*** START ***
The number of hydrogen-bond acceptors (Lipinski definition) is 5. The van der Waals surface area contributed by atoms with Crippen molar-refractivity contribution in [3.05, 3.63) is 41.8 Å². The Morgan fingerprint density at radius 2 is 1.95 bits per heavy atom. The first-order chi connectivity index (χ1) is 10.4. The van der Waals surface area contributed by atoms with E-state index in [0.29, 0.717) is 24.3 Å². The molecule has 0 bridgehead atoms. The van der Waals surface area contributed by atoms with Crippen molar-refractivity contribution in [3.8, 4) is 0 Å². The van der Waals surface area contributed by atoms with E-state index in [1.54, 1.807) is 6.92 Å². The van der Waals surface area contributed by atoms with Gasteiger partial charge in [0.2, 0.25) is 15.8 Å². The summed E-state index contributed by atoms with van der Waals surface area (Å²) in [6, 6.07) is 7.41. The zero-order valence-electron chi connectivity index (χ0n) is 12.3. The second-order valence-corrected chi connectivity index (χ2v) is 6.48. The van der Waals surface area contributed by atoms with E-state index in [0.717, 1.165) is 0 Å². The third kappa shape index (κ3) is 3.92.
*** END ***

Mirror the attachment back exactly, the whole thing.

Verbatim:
The number of hydrogen-bond acceptors (Lipinski definition) is 5. The van der Waals surface area contributed by atoms with Crippen molar-refractivity contribution in [3.05, 3.63) is 41.8 Å². The Morgan fingerprint density at radius 2 is 1.95 bits per heavy atom. The first-order chi connectivity index (χ1) is 10.4. The van der Waals surface area contributed by atoms with E-state index in [0.29, 0.717) is 24.3 Å². The molecule has 0 bridgehead atoms. The van der Waals surface area contributed by atoms with Crippen molar-refractivity contribution in [3.8, 4) is 0 Å². The van der Waals surface area contributed by atoms with E-state index in [1.54, 1.807) is 6.92 Å². The van der Waals surface area contributed by atoms with Gasteiger partial charge in [0.2, 0.25) is 15.8 Å². The summed E-state index contributed by atoms with van der Waals surface area (Å²) in [6, 6.07) is 7.41. The zero-order valence-electron chi connectivity index (χ0n) is 12.3. The second-order valence-corrected chi connectivity index (χ2v) is 6.48. The van der Waals surface area contributed by atoms with E-state index in [0.717, 1.165) is 0 Å². The third kappa shape index (κ3) is 3.92.